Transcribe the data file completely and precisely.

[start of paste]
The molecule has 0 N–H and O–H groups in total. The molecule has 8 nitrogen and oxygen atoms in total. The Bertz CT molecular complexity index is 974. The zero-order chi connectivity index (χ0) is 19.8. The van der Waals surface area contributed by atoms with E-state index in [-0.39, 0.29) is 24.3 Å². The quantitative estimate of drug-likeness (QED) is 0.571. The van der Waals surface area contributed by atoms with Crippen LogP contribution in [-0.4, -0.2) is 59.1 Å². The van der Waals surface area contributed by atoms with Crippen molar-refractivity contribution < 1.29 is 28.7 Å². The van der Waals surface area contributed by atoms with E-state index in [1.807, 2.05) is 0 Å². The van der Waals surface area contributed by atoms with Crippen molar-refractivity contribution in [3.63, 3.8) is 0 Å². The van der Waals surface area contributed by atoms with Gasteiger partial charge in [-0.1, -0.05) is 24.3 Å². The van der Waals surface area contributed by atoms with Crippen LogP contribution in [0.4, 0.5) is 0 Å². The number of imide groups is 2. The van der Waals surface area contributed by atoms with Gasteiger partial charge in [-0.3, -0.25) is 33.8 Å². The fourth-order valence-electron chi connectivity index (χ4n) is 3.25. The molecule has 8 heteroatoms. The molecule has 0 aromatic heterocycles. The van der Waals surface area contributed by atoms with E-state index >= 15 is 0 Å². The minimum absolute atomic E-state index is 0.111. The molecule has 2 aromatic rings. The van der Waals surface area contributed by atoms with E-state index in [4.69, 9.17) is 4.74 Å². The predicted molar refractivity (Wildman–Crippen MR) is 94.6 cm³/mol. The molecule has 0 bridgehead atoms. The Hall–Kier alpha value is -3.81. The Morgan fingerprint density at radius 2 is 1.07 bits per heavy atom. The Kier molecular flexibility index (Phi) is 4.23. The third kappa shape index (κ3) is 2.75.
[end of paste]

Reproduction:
The molecule has 0 N–H and O–H groups in total. The molecule has 8 nitrogen and oxygen atoms in total. The Bertz CT molecular complexity index is 974. The zero-order chi connectivity index (χ0) is 19.8. The van der Waals surface area contributed by atoms with E-state index in [-0.39, 0.29) is 24.3 Å². The quantitative estimate of drug-likeness (QED) is 0.571. The van der Waals surface area contributed by atoms with Crippen LogP contribution in [-0.4, -0.2) is 59.1 Å². The van der Waals surface area contributed by atoms with Crippen molar-refractivity contribution < 1.29 is 28.7 Å². The van der Waals surface area contributed by atoms with E-state index in [1.807, 2.05) is 0 Å². The van der Waals surface area contributed by atoms with Crippen molar-refractivity contribution in [3.63, 3.8) is 0 Å². The van der Waals surface area contributed by atoms with Gasteiger partial charge in [-0.1, -0.05) is 24.3 Å². The van der Waals surface area contributed by atoms with Crippen LogP contribution in [0.4, 0.5) is 0 Å². The number of imide groups is 2. The van der Waals surface area contributed by atoms with Gasteiger partial charge in [-0.3, -0.25) is 33.8 Å². The fourth-order valence-electron chi connectivity index (χ4n) is 3.25. The molecule has 8 heteroatoms. The molecule has 0 aromatic heterocycles. The van der Waals surface area contributed by atoms with E-state index >= 15 is 0 Å². The minimum absolute atomic E-state index is 0.111. The molecule has 2 aromatic rings. The van der Waals surface area contributed by atoms with E-state index in [4.69, 9.17) is 4.74 Å². The predicted molar refractivity (Wildman–Crippen MR) is 94.6 cm³/mol. The molecule has 0 bridgehead atoms. The Hall–Kier alpha value is -3.81. The Morgan fingerprint density at radius 2 is 1.07 bits per heavy atom. The Kier molecular flexibility index (Phi) is 4.23. The third kappa shape index (κ3) is 2.75.